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==== ==== Learn about Natural Horse Care for your favorite horse ==== ====

We all want to keep our horses as healthy as possible for as long as possible. How to do this is the tricky part. Fortunately we have a superb source of information available. Studies of wild horses show just how well these amazing animals have adapted to suit their environment. It follows then that by recreating the horse's natural environment as far as possible you will be promoting his health and well being. One of the most obvious differences between the environment of a wild horse and that of our domestic horse is the amount of space they have available. Wild horses are free to roam, and typically cover great distances each day. Most domestic horses on the other hand are kept in small paddocks, barely a few strides from one side to the other. The impact of this incarceration on the horse can be significant, both in terms of mental health and physical health. Boredom: In a small paddock there is very little to keep the horse occupied, and extreme boredom is a real possibility. This can promote the development of bad habits such as wind sucking, crib biting and the rest. Horses are generally curious, active and intelligent creatures. Being contained in a small square however dulls the senses and it is hardly surprising that such horses invent ways to keep themselves busy. Musculature: Horses in the wild typically display enviable condition, being both fat and fit. People often explain this as the result of not having to carry riders. In fact, it is not being ridden that impacts the condition of our domestic horses as much as the restriction of their natural environment. Wandering across distances as great as 30km per day, every day, builds tremendous stamina in the wild horse, as well as conditioning the musculature. Domestic horses are largely stationary, with infrequent bursts of high energy usage when ridden. This is not the best way to ensure your remains fit and sound. Hoof Wear: The inability to roam means a big impact on hoof wear and the circulatory system. Wild horses wear their hooves naturally. Domestic horses are usually shod. As a result the hoof cannot wear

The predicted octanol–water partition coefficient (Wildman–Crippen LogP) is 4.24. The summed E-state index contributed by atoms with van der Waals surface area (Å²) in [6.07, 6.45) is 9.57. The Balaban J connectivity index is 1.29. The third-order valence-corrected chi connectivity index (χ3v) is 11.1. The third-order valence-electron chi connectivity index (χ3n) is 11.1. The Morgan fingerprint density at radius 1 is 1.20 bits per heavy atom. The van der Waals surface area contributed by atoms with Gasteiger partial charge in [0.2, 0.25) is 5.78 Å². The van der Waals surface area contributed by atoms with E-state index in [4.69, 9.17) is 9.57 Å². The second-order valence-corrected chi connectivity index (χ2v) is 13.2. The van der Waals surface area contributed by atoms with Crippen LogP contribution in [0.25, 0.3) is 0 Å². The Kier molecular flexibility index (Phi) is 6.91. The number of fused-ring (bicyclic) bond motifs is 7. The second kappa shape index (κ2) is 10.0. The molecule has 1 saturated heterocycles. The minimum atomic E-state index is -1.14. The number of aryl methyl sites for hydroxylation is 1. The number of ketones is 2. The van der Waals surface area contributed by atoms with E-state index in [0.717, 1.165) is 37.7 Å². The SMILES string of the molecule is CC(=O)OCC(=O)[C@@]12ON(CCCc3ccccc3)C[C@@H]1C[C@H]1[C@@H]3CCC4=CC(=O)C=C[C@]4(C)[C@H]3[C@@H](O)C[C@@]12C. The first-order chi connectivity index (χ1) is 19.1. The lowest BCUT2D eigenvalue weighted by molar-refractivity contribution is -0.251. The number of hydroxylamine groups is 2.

normally, and the mechanics of the hoof action depend upon the skill of the farrier. Circulation: The hoof typically plays a large part in assisting the circulation of the horse. In fact it has been said that the horse has five hearts - a cardiac pump and four hooves! Unshod, a horse's hoof flexes as he walks, with each step drawing blood into the hoof and then forcing it out again along the veins. If the horse's movement is dramatically reduced, this pumping mechanism is drastically reduced, leading to the pooling of blood in the extremities and decreased blood flow from the hooves. Feeding Patterns: In a small paddock a horse typically cannot graze 20 hours a day as he would tend to in the wild. In order to make up for this horses are often fed concentrated feeds. This provides the necessary amount of calories that the horse requires, but falls short in other ways. Firstly, a horse's digestive system is built to handle a constant flow of fibre. Without this, the horse will feel hungry, even if he is receiving sufficient nutrition in total. There is also evidence that few high-calorie feeds lead to ulcers in the horse. Not surprising, considering the stomach is empty for most of the day. Secondly, concentrated feeds can upset the bacterial balance of the horse gut, leading to complications such as laminitis and colic. There is no doubt that any good horse diet must consist primarily of fibre, and lots of it. A biscuit of hay now and again is not sufficient! What to Do: It's very simple. Provide the maximum amount of space for your horses that you can. If you have large paddock try and ensure that your horse spends as much time there as possible. If you have several small paddocks, open them up and let your horses wander at will. This will provide them with another natural factor - company. Your horses will reward you by being more curious and active, happier, healthier and more fit with less effort. Wouldn't that be a wonderful result?

Carol Botha is passionate about horses, having been involved in riding and caring for them since she was a toddler. She has participated in numerous equestrian disciplines, and has several years of experience in studying the psychology and behaviour of these wonderful creatures. Read more about horse care and training at []

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==== ==== Learn about Natural Horse Care for your favorite horse ==== ====

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